Forget Oprah — she was so 2010 — the big buzz word in tourism this year is gambling. And the bigger the gamblers the better. The kind of jet-setting, big-money VIP punters who plunge more than half a million dollars on a game of baccarat and not even blink. And the big high rollers are in Asia.

Crown Casino controls at least 80% of the high roller market in Australia — and James Packer doesn’t want to lose it.

Now, to keep the big punters coming back, Packer is embarking on an extensive $1.3 billion renovation of its VIP rooms — turning Crown into a six-star high roller palace.

But he wants some help. Packer has bemoaned Tourism Australia for being too eager in riding the backpacker’s back. He says the government is not seeing the full tourism benefits in promoting casino tourism — particularly those of the high rollers in Asia.

”Singapore, a country renowned for being strict, made an assessment on casinos and decided that the benefits massively outweighed the costs, and the result of that is it has had the greatest rebranding success story in the world. Singapore’s tourist arrivals are up 25%,” he told Fairfax recently.

Packer has consistently stated he wants Australian tourism chiefs to echo what is happening in South-East Asia, where governments have given the green light to casino barons looking to cash in on the tables. And his pleas haven’t fallen on deaf ears. Tourism Minister Martin Fergurson told The Age this week “casino tourism is real” and it’s a “fact of life — high-roller tourism is big-yield tourism”.

And the importance of the big whales should come as no surprise: VIP players accounted for 17.5% of total casino gaming revenue in 2007-08, while expenditure associated with the big punters saw GDP rise by $84 million.

But Ferguson and Packer don’t just want the gambling dollars — they know punters will splash out on accommodation, food and beverages and shopping. Gamblers spend more than other tourists: a total of $4.9 billion that year at an average of $4940 per tourist — almost double the standard tourist spend of $2630.

Of the 49.6 million casino patrons in 2007-08, 2.4 million were international visitors. There are an estimated 30 million Chinese patrons in the premium gambling market. According to tourist numbers released this week, by 2020 China is expected to be the most valuable inbound tourism market, with visitors from South Korea, India, Malaysia and Japan predicted to round out the top ten.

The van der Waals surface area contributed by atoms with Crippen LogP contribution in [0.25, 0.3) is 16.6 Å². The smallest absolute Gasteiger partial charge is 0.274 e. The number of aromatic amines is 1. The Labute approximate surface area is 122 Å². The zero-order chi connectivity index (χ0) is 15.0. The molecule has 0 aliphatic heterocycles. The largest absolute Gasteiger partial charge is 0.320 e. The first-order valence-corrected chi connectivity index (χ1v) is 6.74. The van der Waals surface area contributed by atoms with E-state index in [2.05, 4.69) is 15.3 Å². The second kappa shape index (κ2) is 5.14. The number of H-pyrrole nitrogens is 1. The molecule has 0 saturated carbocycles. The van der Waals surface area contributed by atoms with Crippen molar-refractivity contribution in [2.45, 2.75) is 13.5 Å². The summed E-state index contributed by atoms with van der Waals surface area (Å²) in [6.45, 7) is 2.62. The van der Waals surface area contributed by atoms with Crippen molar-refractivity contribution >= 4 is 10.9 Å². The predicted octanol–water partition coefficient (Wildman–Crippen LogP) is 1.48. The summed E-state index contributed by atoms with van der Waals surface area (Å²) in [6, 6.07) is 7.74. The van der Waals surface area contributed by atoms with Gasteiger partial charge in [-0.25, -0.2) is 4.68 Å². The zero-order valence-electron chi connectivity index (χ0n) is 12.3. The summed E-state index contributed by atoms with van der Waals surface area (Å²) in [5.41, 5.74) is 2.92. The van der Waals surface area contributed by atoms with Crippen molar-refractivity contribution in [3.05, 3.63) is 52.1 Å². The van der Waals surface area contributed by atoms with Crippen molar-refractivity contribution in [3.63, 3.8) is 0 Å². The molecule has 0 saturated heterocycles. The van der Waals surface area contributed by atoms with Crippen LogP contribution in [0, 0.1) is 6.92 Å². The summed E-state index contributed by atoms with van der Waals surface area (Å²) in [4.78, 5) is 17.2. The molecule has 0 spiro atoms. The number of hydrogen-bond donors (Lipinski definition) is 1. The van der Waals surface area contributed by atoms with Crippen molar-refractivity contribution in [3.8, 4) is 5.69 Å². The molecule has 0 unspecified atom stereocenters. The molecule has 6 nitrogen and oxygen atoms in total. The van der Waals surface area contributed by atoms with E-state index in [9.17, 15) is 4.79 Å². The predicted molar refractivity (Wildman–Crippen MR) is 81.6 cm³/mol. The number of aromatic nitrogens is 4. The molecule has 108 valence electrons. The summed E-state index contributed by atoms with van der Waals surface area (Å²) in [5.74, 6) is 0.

According to an Allen Consulting submission to the Productivity Commission report into gaming, tourists from China are above-average gamblers with an average stake up to 1.8 times that of the run-of-the-mill gambler.

And the Chinese aren’t even the biggest gamblers: visitors from India, Singapore and Malaysia are also big spenders. When compared with the frugal punters from the UK — who spend 70% of the average gambling tourist — you can see why Packer can see the dollars in Asia.

But Packer isn’t alone in trying to court the premium gambling market. Star City in Sydney recently invested in an executive jet to fly punters to its tables. Jupiters on the Gold Coast have also looked at lavish planes to fly the biggest punters down under, while Packer has also plunged $600 million into his Perth casino.

But despite its best efforts, Crown has been losing high rollers to the big resorts of South-East Asia. Macau, the “Monte Carlo of the Orient”, has 33 casinos, with gambling making up half of the island’s economic revenue. Singapore is another big player in the casino boom: once reticent to allow casinos, lest they bring crime and social ills, the city-state has in recent years embraced the neon lights.

Its two new mega-casinos, the Marina Bay Sands and Resorts World Sentosa, are expected to rake in $US6.5 billion this year. It’s no coincidence Singapore has enjoyed 13 consecutive months of record visitor arrivals. Last December saw a record month for tourists, with 1.1 million visitors — up 16% on a year ago.

Like Packer, the owners of the Singapore strip have been at pains to project their casinos as entertainment complexes rather than gambling meccas. But the numbers suggest a different story: one analyst told The Economist this year an estimated 85-90% of the two casino’s takings come from gaming (of which most comes back to operator thanks to Singapore’s low tax rate).

Those figures have been echoed here: in 2007-08 gaming activities comprised 78.2% total casino revenue, followed by food and beverage sales.

But perhaps Ferguson and Packer are getting a bit ahead of themselves when they say casino tourism is the next big thing. When Crikey went to the Australian Tourism Export Council they said there were no casinos listed as members of the peak body.

This story is the latest installment in Crikey’s series Last Bets — examining just how hooked our country is on having a flutter.

NOTE: An original version of this story said Sky City casino is in Sydney. Sky City is actually in Adelaide and Darwin. Star City is in Sydney. A quote from the ATEC has also been removed.